Increasingly, cable and satellite TV services (known as “MVPDs”) seek to acquire upstream programming creators, as illustrated by AT&T’s recent merger with Time-Warner. At the same time, the pay-TV industry is rife with “most-favored nation” (MFN) agreements, which can sharply constrict the competitive process. The most problematic variety, so-called “unconditional” MFNs, raise serious antitrust concerns, as they may forestall effective entry by new streaming-based platforms; penalize pro-competitive deviations from the status quo; and facilitate de facto coordination among integrated MVPDs.
While vertical mergers in the industry have received significant antitrust attention, the MFN concerns are interrelated. Problematic MFNs may naturally induce a double marginalization problem, even if the parties are otherwise capable of contracting around it. This creates a strong motivation for integration, but it also raises a question as to whether a merger is the only way to avoid double marginalization. Further, MFNs might compel a problematic form of reciprocal dealing that generates de facto price fixing between integrated rivals. Consequently, the industry’s trend toward integration may trigger other kinds of anti-competitive conduct.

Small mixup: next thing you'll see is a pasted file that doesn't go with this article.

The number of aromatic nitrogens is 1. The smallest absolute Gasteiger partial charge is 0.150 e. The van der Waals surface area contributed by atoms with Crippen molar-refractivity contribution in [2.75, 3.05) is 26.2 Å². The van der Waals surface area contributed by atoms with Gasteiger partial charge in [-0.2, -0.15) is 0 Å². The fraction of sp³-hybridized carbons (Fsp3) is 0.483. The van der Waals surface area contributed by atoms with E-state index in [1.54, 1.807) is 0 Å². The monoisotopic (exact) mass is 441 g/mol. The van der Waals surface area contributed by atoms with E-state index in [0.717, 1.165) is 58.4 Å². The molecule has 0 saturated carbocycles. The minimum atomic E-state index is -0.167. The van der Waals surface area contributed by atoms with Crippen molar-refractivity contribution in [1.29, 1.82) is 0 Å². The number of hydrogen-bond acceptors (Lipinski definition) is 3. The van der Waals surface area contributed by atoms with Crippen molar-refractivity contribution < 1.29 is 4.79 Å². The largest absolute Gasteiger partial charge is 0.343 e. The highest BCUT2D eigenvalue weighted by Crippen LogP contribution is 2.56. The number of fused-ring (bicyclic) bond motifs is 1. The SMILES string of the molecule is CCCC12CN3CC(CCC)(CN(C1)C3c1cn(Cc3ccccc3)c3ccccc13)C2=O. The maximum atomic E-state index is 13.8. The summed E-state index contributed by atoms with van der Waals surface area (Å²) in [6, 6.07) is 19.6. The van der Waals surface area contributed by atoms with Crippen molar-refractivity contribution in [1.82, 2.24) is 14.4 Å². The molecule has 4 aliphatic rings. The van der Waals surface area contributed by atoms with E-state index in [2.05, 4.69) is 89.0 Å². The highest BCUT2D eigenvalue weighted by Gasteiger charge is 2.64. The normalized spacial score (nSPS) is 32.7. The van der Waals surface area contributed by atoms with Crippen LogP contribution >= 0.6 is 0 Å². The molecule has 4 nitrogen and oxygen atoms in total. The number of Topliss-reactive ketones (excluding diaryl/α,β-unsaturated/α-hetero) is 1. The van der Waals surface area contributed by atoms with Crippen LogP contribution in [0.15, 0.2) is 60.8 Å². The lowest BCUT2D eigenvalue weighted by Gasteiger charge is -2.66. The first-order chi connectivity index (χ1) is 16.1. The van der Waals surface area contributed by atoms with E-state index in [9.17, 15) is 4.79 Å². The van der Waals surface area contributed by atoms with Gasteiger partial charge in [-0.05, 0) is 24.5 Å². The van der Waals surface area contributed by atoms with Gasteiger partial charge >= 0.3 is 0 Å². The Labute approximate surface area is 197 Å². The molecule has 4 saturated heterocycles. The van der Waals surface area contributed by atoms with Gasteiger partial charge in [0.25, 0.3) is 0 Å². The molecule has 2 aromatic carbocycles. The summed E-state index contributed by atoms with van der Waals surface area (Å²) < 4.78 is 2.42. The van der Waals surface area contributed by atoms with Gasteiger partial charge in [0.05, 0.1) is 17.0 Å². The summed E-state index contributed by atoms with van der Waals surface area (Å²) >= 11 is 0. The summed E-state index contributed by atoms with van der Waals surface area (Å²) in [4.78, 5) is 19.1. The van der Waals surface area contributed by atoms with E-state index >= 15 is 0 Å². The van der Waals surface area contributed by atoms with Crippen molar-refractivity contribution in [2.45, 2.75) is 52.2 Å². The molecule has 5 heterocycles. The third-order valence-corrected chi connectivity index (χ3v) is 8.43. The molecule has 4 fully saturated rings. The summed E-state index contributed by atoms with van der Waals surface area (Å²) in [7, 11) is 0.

Antitrust Chronicle (forthcoming)
Scholarly Commons Citation
Hovenkamp, Erik and Sukhatme, Neel U., "Vertical Mergers and the MFN Thicket in Television" (2018). Georgetown Law Faculty Publications and Other Works. 2084.